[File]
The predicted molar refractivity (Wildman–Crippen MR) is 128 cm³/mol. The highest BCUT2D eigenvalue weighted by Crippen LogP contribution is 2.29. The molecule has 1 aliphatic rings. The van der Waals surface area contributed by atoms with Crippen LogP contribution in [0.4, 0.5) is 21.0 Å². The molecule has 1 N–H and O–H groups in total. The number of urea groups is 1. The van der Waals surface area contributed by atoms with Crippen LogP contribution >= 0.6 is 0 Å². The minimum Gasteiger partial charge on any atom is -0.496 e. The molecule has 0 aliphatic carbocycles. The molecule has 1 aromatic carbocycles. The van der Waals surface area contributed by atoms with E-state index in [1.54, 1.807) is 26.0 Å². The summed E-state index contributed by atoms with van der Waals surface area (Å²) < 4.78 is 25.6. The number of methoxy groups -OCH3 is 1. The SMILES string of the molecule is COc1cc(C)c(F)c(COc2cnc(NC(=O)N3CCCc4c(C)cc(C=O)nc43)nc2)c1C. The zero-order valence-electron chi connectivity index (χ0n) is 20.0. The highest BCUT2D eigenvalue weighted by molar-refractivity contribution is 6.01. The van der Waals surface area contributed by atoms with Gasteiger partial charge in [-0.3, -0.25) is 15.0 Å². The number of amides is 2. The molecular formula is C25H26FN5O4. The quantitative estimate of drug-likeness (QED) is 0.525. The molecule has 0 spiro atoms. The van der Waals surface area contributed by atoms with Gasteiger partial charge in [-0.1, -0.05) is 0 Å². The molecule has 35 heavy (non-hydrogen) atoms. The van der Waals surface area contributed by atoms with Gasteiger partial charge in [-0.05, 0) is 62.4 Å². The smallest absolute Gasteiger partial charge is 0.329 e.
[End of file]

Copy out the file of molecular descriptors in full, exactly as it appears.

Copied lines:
The predicted molar refractivity (Wildman–Crippen MR) is 128 cm³/mol. The highest BCUT2D eigenvalue weighted by Crippen LogP contribution is 2.29. The molecule has 1 aliphatic rings. The van der Waals surface area contributed by atoms with Crippen LogP contribution in [0.4, 0.5) is 21.0 Å². The molecule has 1 N–H and O–H groups in total. The number of urea groups is 1. The van der Waals surface area contributed by atoms with Crippen LogP contribution >= 0.6 is 0 Å². The minimum Gasteiger partial charge on any atom is -0.496 e. The molecule has 0 aliphatic carbocycles. The molecule has 1 aromatic carbocycles. The van der Waals surface area contributed by atoms with E-state index in [1.54, 1.807) is 26.0 Å². The summed E-state index contributed by atoms with van der Waals surface area (Å²) < 4.78 is 25.6. The number of methoxy groups -OCH3 is 1. The SMILES string of the molecule is COc1cc(C)c(F)c(COc2cnc(NC(=O)N3CCCc4c(C)cc(C=O)nc43)nc2)c1C. The zero-order valence-electron chi connectivity index (χ0n) is 20.0. The highest BCUT2D eigenvalue weighted by molar-refractivity contribution is 6.01. The van der Waals surface area contributed by atoms with Gasteiger partial charge in [-0.3, -0.25) is 15.0 Å². The number of amides is 2. The molecular formula is C25H26FN5O4. The quantitative estimate of drug-likeness (QED) is 0.525. The molecule has 0 spiro atoms. The van der Waals surface area contributed by atoms with Gasteiger partial charge in [-0.1, -0.05) is 0 Å². The molecule has 35 heavy (non-hydrogen) atoms. The van der Waals surface area contributed by atoms with Gasteiger partial charge in [-0.05, 0) is 62.4 Å². The smallest absolute Gasteiger partial charge is 0.329 e.